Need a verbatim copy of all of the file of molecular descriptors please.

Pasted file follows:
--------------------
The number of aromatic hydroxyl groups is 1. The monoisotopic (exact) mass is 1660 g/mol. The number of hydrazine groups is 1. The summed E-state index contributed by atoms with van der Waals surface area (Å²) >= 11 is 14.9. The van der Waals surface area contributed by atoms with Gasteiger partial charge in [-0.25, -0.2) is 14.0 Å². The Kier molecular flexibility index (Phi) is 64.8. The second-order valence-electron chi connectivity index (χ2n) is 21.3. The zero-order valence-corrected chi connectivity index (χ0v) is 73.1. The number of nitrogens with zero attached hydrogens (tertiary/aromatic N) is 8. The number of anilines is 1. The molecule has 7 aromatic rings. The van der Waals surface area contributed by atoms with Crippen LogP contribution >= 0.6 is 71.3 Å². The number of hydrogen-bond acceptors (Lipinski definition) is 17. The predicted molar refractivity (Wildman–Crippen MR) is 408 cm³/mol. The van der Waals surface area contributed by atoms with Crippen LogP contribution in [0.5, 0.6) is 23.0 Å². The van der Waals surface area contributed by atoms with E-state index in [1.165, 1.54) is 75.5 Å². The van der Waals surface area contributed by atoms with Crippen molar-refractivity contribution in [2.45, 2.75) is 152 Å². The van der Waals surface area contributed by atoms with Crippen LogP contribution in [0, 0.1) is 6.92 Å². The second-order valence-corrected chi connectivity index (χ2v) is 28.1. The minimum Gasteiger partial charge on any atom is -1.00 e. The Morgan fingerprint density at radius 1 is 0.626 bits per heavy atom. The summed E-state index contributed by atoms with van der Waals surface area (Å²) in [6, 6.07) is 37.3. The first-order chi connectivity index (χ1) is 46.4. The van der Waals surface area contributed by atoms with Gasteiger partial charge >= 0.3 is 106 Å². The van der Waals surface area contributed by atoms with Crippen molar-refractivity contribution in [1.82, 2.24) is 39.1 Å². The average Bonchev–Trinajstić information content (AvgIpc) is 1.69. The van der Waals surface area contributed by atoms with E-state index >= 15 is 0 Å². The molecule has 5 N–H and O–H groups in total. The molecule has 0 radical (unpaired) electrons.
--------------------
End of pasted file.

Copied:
The number of aromatic hydroxyl groups is 1. The monoisotopic (exact) mass is 1660 g/mol. The number of hydrazine groups is 1. The summed E-state index contributed by atoms with van der Waals surface area (Å²) >= 11 is 14.9. The van der Waals surface area contributed by atoms with Gasteiger partial charge in [-0.25, -0.2) is 14.0 Å². The Kier molecular flexibility index (Phi) is 64.8. The second-order valence-electron chi connectivity index (χ2n) is 21.3. The zero-order valence-corrected chi connectivity index (χ0v) is 73.1. The number of nitrogens with zero attached hydrogens (tertiary/aromatic N) is 8. The number of anilines is 1. The molecule has 7 aromatic rings. The van der Waals surface area contributed by atoms with Crippen LogP contribution >= 0.6 is 71.3 Å². The number of hydrogen-bond acceptors (Lipinski definition) is 17. The predicted molar refractivity (Wildman–Crippen MR) is 408 cm³/mol. The van der Waals surface area contributed by atoms with Crippen LogP contribution in [0.5, 0.6) is 23.0 Å². The van der Waals surface area contributed by atoms with E-state index in [1.165, 1.54) is 75.5 Å². The van der Waals surface area contributed by atoms with Crippen molar-refractivity contribution in [2.45, 2.75) is 152 Å². The van der Waals surface area contributed by atoms with Crippen LogP contribution in [0, 0.1) is 6.92 Å². The second-order valence-corrected chi connectivity index (χ2v) is 28.1. The minimum Gasteiger partial charge on any atom is -1.00 e. The Morgan fingerprint density at radius 1 is 0.626 bits per heavy atom. The summed E-state index contributed by atoms with van der Waals surface area (Å²) in [6, 6.07) is 37.3. The first-order chi connectivity index (χ1) is 46.4. The van der Waals surface area contributed by atoms with Gasteiger partial charge >= 0.3 is 106 Å². The van der Waals surface area contributed by atoms with Crippen molar-refractivity contribution in [1.82, 2.24) is 39.1 Å². The average Bonchev–Trinajstić information content (AvgIpc) is 1.69. The van der Waals surface area contributed by atoms with E-state index >= 15 is 0 Å². The molecule has 5 N–H and O–H groups in total. The molecule has 0 radical (unpaired) electrons.